I really do prefer the cable model. Most networks only program original programming 1-3 days a week, showing re-runs the rest of the week. The shows are good, fresh, and draw 5 shares, higher than gossip girl, for a new show like Leverage. While it's not as high as an NBC show, everyone needs to realize how television now works, and adapt to it. I would never consciously produce a show for networks. I would be more than happy to land on the Sundance channel with a quirky Slings and Arrows type show.

Now, as a wannabe tv producer, it kind of screws me over, but that is what adaptation is all about. We as producers now need to look towards foreign markets, online, direct to video distribution, and other outlets. Does it suck for jobs? Yes. Is it at an awful time in our economy? Yes. As Bochco said, good shows will always find an audience. Of course, Cupid, Arrested Development, Pushing Daisies, Freaks and Geeks, and so on down the line, would take exception to that. And yes, some of this is on the networks for putting on Cashmere Mafia, Lipstick Jungle, Valentine, and Easy Money, but if you are an aspiring producer, you should blame the executive producers who are putting on such awful shows in the first place. If they don't find an audience, what do you expect a network to do? Jay is a proven commodity...Hell, I'll gladly watch. In fact, I'm looking forward to it. Survival of the fittest, what are you willing to do to survive?

I hate research

Unfortunately, I'm good at it. That doesn't make me like it any more. But, since I have some expected time off, and I'm sans scripts to write, it's been two weeks of research: btwn NATPE, a new script research (right now I'm leaning to a shakespeare every other human on earth), and English language market research (Australia, Britain, Canada...sorry, Belize) it's been busy couple weeks. And I wanted to give you a few tidbits about what I've gleaned. I should mention, my research was only so complete because finding information about shows in other countries is rough, and watching those shows on youtube is sometimes impossible. So, if you live in these countries and want to add to the research, I'd be happy to update the findings.

Other English language countries aren't big fans of legal shows.

Outside of Billable Hours in Canada, I didn't find many successful legal shows anywhere in the English speaking world. And, since the name of our game is ability to source shows to multiple countries, developing a legal show is not advisable in the current climate.

Everyone loves crime/police shows.

For as much as I had trouble finding legal shows, crime shows were EVERYWHERE. However, unlike America which has "dramedy" cop shows like Monk and Psych, almost all, if not all, of foreign police dramas are straight drama, no comedy. It's a bummer, and there may be a niche to fill, but the good news is that crime dramas are alive and well anywhere. Of course, we all know Hustle IS a dramedy show about a group of con-men...however, not a police station, CoW show, and definitely not a show that I have seen in either Canada or Australia.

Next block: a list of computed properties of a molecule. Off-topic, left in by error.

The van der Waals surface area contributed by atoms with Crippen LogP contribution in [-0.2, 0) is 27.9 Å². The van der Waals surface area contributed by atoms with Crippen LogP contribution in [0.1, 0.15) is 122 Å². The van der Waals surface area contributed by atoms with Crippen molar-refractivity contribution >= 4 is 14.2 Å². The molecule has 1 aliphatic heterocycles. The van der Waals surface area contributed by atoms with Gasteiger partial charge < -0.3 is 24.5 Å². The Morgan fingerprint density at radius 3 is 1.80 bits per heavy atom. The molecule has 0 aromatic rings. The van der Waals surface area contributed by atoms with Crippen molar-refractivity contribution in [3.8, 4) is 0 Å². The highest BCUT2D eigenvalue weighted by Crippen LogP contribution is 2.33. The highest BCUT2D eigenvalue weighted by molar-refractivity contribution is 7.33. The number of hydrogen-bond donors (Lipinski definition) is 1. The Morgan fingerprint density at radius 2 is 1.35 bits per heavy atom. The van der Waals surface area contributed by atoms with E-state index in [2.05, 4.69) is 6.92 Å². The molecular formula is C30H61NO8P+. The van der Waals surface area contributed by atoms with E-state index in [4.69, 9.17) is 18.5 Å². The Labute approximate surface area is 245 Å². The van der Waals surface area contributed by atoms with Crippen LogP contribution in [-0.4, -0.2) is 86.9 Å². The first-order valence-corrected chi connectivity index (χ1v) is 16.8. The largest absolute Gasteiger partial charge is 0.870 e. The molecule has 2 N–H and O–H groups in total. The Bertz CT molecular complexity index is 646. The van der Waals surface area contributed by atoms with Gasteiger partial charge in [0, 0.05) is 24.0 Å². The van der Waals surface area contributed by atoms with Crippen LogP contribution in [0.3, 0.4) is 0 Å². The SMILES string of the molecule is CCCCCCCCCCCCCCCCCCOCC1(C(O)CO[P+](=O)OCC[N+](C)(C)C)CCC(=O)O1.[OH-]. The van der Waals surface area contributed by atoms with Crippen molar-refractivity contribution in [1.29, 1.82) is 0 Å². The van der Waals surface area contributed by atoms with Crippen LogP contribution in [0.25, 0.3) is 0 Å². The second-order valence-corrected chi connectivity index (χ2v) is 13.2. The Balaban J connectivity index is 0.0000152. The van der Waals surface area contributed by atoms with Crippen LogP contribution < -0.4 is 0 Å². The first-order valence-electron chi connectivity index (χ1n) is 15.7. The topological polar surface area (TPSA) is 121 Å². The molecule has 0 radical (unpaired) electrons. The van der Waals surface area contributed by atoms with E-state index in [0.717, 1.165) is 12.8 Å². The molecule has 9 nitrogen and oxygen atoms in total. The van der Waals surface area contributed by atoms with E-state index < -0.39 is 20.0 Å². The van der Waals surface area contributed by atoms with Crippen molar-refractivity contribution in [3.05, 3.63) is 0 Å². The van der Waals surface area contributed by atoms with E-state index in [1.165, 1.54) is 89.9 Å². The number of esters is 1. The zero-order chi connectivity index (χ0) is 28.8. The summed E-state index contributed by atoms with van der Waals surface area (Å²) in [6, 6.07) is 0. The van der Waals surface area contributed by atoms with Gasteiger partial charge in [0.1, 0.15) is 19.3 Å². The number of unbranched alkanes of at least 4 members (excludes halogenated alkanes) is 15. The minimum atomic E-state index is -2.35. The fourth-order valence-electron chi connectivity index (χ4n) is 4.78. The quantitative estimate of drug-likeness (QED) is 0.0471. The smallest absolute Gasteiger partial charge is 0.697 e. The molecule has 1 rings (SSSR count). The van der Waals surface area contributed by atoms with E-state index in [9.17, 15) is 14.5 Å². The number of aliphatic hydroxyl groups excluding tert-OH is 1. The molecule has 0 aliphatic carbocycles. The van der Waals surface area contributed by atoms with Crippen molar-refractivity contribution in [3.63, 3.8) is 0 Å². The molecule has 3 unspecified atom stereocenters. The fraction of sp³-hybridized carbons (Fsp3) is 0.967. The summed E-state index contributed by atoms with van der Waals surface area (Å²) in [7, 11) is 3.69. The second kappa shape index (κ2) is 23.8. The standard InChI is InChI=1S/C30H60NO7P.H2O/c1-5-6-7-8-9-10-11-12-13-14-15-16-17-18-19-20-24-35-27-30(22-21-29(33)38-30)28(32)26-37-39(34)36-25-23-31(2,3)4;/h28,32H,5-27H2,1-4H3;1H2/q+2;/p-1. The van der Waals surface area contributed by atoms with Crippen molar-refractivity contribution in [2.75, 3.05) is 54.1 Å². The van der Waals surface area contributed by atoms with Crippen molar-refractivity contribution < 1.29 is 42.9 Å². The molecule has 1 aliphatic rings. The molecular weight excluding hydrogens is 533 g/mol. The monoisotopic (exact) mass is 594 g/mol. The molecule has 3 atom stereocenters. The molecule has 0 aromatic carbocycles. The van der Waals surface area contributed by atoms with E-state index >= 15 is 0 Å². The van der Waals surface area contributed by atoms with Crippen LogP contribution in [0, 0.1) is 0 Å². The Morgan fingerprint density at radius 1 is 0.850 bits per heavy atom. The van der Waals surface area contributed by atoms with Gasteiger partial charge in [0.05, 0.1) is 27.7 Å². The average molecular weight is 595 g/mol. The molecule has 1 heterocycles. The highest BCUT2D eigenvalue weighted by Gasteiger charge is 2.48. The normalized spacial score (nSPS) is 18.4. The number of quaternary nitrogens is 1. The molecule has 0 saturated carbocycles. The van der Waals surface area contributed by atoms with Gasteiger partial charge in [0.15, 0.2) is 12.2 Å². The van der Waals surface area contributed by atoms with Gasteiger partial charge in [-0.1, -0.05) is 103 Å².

The "dialect" barrier is not as pronounced as one would assume.

Outside of a few british shows that utilized some cockney expressions, every show I researched used the same general dialect as we do in the states. Now, that doesn't mean you should make a show about a surfer dude, that just won't translate. But, if you are planning on marketing a show to multiple countries, and you use standard english, not slang, you should be able to market your show to a wide range of english speaking countries.

Though it goes against common sense, almost every sitcom is single camera.

One would assume that since multi-camera sitcoms are the most inexpensive shows to produce, a researcher would see them in places like Australia and Canada. However, the opposite is true. In fact, through my research I only saw a handful of multi-camera comedies, most of which were re-runs on BBC. This particular fact was the biggest surprise to me.

British shows is crazy!

If I'm going to create a show straight for a specific country, it's going to be Britain. Not only do they have a crazy show that's shot solely from the character's POV, but they also have a sitcom about a group of housewives who are in two rival gangs. Of all the countries I found, the most zany, fun, and overall creative shows were on British TV.

The next post, I'll put together some of my favorite specific shows from each country. Now, back to the grind!

Thursday, December 11, 2008

Leverage Karma

So, after berating Leverage, calling it a poor man's hustle, guess who has an interview with the production company who produces the show today. That's right, THIS GUY. a bitch.

Wednesday, December 10, 2008

Correction : HUSTLE

Try as I might, I missed that hustle IS coming back for a fifth season. Thanks Spec Odyssey for the note. See the press release here. Get your DVRs ready.

In my defense, I read from several sources that the series was cancelled.

From Wiki, the all-knowing source of all things*

Following much media speculation, including reports of the programme being cancelled and a motion picture spin-off,[6] the BBC announced on 12 June 2008 that Hustle had been recommissioned for a fifth series. Adrian Lester will return, alongside Robert Glenister and Robert Vaughn,[7] although Marc Warren and Jaime Murray will not appear.[4]